Little, Brown, Feb 2001, 13.95, 246 pp.
Only four years old, Bo knows his African-American father Kamon died before he was born. Now as he dangles upside down in the car wreck, it appears to him that his white mother Jenny left him too. His paternal grandparents have always been there for Bo, cherishing and loving him. On the other hand, his maternal grandparents have not seen him since he was born, shunning him as a pariah.
However, when the hospital initially errs by initially missing the fact that the child suffers from a ruptured spleen, suddenly his white grandparents file for guardianship. Jenny's father sees Bo as a means to making millions in a negligence suit against the hospital. He wins guardianship though Bo's Black grandparents have always been there for him and already given him a new loving home. However, Bo quickly learns how much Eddie detests him as the malevolent treatment turns uglier and uglier.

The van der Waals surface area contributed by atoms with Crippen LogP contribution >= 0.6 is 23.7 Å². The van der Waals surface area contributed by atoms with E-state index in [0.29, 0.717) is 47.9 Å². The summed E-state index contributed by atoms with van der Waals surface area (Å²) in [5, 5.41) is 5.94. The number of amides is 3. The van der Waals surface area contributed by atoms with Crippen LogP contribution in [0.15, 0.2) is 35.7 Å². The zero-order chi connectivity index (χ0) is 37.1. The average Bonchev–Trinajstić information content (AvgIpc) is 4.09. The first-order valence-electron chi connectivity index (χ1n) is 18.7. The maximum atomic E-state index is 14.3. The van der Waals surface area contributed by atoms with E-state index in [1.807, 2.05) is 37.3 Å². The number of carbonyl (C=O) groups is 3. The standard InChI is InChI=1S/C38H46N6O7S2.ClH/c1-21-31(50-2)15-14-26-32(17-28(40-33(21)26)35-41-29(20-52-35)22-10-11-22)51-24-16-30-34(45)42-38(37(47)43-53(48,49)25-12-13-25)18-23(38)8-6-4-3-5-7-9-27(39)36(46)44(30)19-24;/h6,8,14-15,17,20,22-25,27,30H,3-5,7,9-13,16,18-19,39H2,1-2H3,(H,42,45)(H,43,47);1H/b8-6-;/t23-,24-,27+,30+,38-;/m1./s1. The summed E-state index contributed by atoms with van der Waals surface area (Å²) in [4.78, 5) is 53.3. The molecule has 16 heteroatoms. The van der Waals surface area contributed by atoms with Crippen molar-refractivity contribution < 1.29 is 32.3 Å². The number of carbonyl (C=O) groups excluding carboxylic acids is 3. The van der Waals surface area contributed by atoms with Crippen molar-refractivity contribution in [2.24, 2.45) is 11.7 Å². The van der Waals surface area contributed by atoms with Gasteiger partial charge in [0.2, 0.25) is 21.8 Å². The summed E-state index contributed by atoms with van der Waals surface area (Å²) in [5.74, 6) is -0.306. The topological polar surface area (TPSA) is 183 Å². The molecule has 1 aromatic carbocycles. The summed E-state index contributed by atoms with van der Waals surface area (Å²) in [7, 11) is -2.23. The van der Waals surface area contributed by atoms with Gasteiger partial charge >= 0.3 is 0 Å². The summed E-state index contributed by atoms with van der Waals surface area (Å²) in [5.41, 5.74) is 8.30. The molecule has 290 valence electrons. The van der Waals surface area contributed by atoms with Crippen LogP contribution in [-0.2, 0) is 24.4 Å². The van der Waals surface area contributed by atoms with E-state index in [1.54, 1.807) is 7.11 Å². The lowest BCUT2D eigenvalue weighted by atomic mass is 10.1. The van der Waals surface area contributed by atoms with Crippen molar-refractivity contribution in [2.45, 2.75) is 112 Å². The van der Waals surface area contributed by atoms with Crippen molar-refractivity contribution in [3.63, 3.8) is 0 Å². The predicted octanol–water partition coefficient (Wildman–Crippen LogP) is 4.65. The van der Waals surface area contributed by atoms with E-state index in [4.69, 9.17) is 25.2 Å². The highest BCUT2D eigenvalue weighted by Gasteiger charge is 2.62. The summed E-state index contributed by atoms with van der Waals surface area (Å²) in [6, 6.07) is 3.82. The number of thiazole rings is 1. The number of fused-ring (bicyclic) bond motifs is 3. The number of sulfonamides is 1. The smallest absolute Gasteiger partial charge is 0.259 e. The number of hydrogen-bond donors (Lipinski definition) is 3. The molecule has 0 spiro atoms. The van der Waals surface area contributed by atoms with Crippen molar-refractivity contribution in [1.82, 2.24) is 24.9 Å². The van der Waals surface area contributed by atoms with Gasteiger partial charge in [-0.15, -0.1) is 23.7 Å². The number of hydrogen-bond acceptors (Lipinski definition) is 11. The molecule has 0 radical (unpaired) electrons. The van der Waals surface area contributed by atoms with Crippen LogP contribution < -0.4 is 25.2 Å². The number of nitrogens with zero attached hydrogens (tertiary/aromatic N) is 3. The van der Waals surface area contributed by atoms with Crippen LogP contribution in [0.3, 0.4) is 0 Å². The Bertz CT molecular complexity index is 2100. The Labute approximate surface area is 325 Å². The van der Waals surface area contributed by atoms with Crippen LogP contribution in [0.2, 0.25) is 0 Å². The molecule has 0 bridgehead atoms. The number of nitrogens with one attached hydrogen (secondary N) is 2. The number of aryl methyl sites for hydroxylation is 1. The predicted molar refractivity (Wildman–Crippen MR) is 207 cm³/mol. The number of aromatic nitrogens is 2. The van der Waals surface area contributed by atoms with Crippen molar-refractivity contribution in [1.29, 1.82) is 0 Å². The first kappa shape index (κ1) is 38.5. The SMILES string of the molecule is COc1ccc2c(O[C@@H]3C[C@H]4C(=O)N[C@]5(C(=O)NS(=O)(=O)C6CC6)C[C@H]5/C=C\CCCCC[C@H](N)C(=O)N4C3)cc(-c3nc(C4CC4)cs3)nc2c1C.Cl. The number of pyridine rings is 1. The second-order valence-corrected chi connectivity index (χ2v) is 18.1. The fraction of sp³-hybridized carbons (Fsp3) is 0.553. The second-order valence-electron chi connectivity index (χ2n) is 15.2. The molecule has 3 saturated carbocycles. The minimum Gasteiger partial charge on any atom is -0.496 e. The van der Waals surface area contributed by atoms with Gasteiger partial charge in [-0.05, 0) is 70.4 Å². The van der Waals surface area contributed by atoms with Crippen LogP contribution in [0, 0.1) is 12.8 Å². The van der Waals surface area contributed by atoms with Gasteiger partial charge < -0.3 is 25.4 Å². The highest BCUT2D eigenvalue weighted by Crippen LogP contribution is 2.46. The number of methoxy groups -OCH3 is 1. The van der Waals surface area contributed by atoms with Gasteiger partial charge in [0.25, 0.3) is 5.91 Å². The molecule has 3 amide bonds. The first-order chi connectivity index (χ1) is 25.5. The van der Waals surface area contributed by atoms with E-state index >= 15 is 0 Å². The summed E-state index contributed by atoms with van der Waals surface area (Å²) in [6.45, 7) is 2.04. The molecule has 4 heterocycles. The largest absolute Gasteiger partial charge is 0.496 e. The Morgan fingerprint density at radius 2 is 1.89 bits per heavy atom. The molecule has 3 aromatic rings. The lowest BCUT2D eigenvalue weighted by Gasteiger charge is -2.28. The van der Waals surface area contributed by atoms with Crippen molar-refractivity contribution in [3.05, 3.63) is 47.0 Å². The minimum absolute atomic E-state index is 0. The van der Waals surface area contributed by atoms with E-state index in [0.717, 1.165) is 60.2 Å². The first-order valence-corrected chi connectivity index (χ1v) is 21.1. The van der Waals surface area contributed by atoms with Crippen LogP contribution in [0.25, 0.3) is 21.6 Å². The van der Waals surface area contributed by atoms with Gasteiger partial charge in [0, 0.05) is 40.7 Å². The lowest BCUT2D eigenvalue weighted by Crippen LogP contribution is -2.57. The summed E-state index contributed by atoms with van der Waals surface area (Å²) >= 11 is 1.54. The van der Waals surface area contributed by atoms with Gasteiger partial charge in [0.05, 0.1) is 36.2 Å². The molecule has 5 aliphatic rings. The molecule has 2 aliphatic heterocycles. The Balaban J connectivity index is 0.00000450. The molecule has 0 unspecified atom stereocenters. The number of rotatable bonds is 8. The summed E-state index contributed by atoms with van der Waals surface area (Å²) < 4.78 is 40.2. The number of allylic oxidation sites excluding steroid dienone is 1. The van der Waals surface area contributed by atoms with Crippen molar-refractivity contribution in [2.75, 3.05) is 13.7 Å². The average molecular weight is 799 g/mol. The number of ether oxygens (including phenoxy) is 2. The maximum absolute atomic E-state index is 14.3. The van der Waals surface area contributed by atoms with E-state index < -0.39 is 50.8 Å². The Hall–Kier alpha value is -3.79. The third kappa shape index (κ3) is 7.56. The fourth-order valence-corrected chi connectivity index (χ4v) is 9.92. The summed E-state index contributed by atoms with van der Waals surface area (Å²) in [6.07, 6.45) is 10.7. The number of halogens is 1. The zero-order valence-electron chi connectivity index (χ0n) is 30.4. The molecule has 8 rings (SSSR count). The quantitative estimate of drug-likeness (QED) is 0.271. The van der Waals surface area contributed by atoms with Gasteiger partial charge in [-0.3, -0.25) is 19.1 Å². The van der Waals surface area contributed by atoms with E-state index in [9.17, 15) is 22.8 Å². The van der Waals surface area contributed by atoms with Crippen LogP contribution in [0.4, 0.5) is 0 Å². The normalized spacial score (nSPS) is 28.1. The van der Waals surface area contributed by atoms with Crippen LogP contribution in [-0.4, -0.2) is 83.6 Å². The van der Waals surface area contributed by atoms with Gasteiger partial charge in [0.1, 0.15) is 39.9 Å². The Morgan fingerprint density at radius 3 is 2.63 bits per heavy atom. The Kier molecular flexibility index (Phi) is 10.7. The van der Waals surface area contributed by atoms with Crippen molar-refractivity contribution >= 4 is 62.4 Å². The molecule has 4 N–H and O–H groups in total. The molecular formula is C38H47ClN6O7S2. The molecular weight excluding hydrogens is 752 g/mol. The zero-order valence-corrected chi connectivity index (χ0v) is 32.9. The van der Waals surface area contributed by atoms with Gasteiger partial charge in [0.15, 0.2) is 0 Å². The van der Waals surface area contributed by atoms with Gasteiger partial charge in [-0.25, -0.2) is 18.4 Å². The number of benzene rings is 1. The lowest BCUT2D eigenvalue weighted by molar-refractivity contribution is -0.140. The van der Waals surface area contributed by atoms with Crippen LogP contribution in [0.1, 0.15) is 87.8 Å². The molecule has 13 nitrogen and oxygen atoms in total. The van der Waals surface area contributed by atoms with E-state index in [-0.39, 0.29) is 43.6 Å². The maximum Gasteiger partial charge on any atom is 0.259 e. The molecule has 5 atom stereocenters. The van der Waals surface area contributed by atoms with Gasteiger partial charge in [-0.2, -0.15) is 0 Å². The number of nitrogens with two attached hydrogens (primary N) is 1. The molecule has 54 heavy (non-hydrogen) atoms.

MAKE BELIEVE may be the best book of this year. The story line is believable and emotionally taut and complex. The story line grips the reader from the very beginning when an injured frightened little boy wonders what he did to cause his mommy to go away. The characters are well written and their motives slowly surface so that the reader realizes how complex each key player truly is. Anyone who relishes a profound relationship novel will want to read Joanna Scott's latest story and some of her previous works such as THE MANIKIN.
This report prepared by Harriet Klausner